The creation of the special municipalities where the elections were held is the result of Taiwan’s biggest jurisdictional overhaul in nearly a century. In Kaohsiung, Tainan and Taichung, counties were merged with cities, and thus upgraded to special municipalities.
The former Taipei county was also upgraded to a special municipality. From the end of the year, all will fall under the direct jurisdiction of the central government. As a result, the municipalities will be allocated a larger budget, which according to Taiwan scholars will create a “magnetic effect” and considerably widen the urban-rural gap. Especially in northern and central Taiwan, population density will continue to intensify, and Taiwan’s development will be even more unbalanced geographically.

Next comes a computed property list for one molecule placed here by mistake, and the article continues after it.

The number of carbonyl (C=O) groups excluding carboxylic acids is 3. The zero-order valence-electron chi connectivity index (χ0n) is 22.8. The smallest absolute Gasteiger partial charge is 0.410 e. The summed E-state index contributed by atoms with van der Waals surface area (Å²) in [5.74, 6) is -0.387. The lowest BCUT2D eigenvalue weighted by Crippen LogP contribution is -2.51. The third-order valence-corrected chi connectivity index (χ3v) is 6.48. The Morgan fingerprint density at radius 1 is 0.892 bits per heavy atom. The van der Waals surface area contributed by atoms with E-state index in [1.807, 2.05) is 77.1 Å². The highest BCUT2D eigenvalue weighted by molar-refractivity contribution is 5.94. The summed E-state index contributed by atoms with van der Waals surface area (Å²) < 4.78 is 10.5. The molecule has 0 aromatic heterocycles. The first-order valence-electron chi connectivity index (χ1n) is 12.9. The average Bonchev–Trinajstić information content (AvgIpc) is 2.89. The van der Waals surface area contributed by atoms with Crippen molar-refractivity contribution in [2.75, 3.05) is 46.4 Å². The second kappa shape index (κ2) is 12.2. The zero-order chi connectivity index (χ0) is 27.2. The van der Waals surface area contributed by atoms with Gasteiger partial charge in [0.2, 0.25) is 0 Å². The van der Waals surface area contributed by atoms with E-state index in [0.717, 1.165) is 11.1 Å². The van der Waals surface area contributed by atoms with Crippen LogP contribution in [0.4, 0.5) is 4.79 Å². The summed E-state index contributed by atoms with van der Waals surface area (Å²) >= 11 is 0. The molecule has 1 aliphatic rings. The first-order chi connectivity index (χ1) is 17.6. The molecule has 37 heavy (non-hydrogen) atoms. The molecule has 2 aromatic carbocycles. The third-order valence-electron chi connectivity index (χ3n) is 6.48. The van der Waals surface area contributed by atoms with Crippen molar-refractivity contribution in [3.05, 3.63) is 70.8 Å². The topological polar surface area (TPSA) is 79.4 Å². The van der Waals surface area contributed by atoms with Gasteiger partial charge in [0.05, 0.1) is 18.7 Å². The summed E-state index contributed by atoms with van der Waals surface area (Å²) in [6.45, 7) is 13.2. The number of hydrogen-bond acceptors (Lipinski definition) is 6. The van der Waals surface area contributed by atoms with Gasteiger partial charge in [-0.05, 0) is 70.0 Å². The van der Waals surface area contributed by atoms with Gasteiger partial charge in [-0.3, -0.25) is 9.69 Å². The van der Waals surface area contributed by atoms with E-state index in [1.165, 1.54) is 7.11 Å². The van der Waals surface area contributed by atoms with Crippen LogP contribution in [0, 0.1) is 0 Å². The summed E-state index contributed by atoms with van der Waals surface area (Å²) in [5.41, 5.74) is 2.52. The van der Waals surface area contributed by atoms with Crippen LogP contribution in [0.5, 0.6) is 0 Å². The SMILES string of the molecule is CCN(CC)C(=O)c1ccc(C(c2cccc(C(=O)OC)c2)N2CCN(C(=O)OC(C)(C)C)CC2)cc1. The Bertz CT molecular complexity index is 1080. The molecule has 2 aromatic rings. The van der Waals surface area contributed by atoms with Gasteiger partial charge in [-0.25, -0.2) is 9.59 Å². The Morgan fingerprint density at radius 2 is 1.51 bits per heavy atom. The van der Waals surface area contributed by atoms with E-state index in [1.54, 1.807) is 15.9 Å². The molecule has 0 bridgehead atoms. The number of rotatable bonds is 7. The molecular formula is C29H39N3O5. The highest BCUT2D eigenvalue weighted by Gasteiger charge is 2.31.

In 2012, the year of Taiwan’s next presidential elections, it won’t be 60% of Taiwan’s population living in Taipei, Xinbei, Taichung, Tainan and Kaohsiung, but possibly closer to 70%. Accordingly, it will be the residents of the same municipalities who cast ballots on Saturday who will make or break politiciansaspiring for the presidency. Since the polls failed to create obvious balances of power, all sides are thus likely filled with a good portion of anxiety. As Professor Chen told Asia Times Online, “Last Saturday was a day that struck the KMT, DPP and also China with fear.”